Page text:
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Access Type

Open Access Thesis

Document Type


Degree Program


Degree Type

Master of Science (M.S.)

Year Degree Awarded


Month Degree Awarded



Individuals with a history of multiple concussions may be at risk for relative weaknesses in executive functioning and processing speed. These weaknesses could adversely influence academic skills and academic success. This study determined if the relative weaknesses in executive functions and processing speed mediate associations between multiple concussions and academic outcomes in university students. To achieve this aim, university students with a history of three or more concussions (n = 58) were compared to two control groups (ns = 57) on measures of executive functions, processing speed, academic skills, and academic success. Results indicated no significant differences between the groups on measures of executive functioning or processing speed. The multiple concussion group endorsed significantly more psychological symptoms, had a slower reading rate, and had a lower grade point average (GPA) than controls with no history of concussion. Executive functioning and processing speed did not mediate the associations between concussion status and academic skills or academic success. Future research should investigate other potential mediators, such as psychological symptoms, that may account for differences in academic skills and performance amongst students with multiple concussions.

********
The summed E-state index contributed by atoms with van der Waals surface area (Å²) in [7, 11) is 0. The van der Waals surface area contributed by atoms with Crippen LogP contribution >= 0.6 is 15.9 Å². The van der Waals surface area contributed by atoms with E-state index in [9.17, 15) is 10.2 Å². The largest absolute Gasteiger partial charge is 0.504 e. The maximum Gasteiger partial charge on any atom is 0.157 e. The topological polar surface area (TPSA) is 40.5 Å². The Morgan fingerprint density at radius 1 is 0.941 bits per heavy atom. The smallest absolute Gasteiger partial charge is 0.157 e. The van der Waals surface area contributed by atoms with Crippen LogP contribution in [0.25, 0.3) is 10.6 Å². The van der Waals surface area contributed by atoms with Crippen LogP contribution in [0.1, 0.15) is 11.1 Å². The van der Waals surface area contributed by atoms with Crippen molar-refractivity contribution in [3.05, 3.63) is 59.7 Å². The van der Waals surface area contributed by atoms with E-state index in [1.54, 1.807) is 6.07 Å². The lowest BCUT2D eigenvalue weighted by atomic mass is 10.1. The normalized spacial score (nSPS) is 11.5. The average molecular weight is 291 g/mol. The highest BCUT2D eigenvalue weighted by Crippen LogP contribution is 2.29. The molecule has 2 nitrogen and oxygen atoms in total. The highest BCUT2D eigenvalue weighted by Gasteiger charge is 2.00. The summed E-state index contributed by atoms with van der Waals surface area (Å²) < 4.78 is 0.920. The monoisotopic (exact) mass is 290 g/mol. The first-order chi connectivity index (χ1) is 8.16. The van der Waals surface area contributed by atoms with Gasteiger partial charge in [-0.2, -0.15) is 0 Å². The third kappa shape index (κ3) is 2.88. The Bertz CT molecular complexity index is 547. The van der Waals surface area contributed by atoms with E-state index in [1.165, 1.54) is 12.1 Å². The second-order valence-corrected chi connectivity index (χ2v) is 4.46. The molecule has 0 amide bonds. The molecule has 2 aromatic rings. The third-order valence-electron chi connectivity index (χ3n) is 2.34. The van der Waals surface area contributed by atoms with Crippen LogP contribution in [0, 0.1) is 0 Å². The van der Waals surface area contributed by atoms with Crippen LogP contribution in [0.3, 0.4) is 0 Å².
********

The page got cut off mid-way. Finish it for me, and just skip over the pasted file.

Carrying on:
First Advisor

Rebecca Ready

Second Advisor

Elizabeth Harvey

Third Advisor

Amanda Marcotte